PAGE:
Baseball Fans, Readers Want ‘Autographs’

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(Photo compliments of

In 1989, I went to my first Major League Baseball game. The Atlanta Braves played the Montreal Expos at the Atlanta-Fulton County Stadium. I loved the smell of stadium—a mix of popcorn, hot dogs, and spilled beer.

I will never forget my first glimpse of the green outfield grass through the entryways. I was wowed by the manicured grass, the white baselines, and, best of all, the teams’ players tossing balls to each other. What I had watched on TV became real life.

I dragged my dad down to the field to get players’ autographs. We called the players by name and waved to them. We wanted their attention for a minute. And we were so excited when they came to talk with us. Several decades later, I still have the baseball glove they signed.

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Today’s readers want the same interaction with writers. And they want your attention via social media. They want to know they’ve been heard. But how does a busy writer have time to keep up with it all?

Free, easy-to-download applications can help. There are numerous applications that offer an organized picture of your social-media life and keep you engaged with your readers, calling to you from theirs seats in the stands.

Programs will allow you to manage your social media life, such as multiple Twitter accounts and Facebook and LinkedIn profiles. These programs also offer analytics. What does that mean? It will show, for example, the number of people following you and which links in tweets were most popular and how many of your Facebook posts have been “liked.” Hootsuite may be a Web-based program to consider. “Web-based” means you open the document via a webpage, instead of a program on your computer.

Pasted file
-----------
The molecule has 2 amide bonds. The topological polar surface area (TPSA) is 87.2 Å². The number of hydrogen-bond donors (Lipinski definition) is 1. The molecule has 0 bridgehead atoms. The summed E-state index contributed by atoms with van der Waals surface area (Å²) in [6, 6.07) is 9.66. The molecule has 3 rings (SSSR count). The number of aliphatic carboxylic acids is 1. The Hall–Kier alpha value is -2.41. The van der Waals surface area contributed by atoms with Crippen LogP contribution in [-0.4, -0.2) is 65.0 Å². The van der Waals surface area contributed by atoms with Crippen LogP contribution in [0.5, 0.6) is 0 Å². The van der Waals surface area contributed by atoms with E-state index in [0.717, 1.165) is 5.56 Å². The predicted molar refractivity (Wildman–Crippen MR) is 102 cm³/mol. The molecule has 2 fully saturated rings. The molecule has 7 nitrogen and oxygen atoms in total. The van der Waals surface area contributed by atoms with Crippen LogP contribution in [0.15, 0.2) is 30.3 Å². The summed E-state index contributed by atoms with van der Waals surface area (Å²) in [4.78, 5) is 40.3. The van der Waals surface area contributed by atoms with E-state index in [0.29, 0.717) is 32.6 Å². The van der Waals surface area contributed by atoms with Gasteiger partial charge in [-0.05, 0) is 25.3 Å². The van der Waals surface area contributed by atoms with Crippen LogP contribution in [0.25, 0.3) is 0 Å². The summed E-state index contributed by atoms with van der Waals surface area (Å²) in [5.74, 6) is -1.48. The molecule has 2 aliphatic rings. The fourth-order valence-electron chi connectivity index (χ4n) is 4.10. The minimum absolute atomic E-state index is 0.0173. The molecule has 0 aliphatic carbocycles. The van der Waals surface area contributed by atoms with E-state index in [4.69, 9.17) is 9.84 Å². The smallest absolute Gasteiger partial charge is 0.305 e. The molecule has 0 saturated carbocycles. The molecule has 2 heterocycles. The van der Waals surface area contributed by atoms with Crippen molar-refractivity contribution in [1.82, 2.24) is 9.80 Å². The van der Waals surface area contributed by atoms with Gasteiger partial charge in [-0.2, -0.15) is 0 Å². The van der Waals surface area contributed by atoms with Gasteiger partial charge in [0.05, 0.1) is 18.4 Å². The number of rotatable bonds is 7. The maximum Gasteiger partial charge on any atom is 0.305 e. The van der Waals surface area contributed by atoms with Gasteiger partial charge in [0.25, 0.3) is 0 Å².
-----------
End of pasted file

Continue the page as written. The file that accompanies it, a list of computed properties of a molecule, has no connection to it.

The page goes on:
Other social media apps can integrate different programs. Writers with an eye for photography can turn to Instagram, and YouTube fits with videographer-writers. Those two apps can be on the web or on your smartphone.

Like enthusiastic baseball fans, readers—particularly younger readers—are turning to social media to get authors’ attention and start a conversation. They want you, as the author, involved, but they won’t wait long for a response. Social media programs, such as Tweetdeck, allows for pop-up notifications on your computer screen. Whenever a new Tweet arrives, it will appear briefly on a corner of the computer screen, similar to new emails when using Microsoft’s Outlook. Some programs have settings to customize notifications to show only “retweets,” “likes,” or “mentions.” That can ensure that your screen isn’t always barraged with tweets.

Here are two takeaways to consider:

  1. Get a social media program that will keep you engaged with people.
  2. Engage yourself, realizing that with each Tweet or Facebook posts you are branding yourself and building a following. Read this post from 2013 about using social media.

Which social media programs do you engage in? Which ones are effective for reaching your readers?

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  1. I mostly use Face Book, tweet sometimes and write a group blog. Pitiful. I know. I have to get back into blogging every week as soon as I meet my deadline. 🙂

    • Matthew says:

      Facebook is a great place to be in the social-media world. You are getting out your message to your audience. And, amazingly, that audience was not gathered in one place even several years ago. Facebook may be your “town square,” and you may not need to go further than the square to reach your audience.

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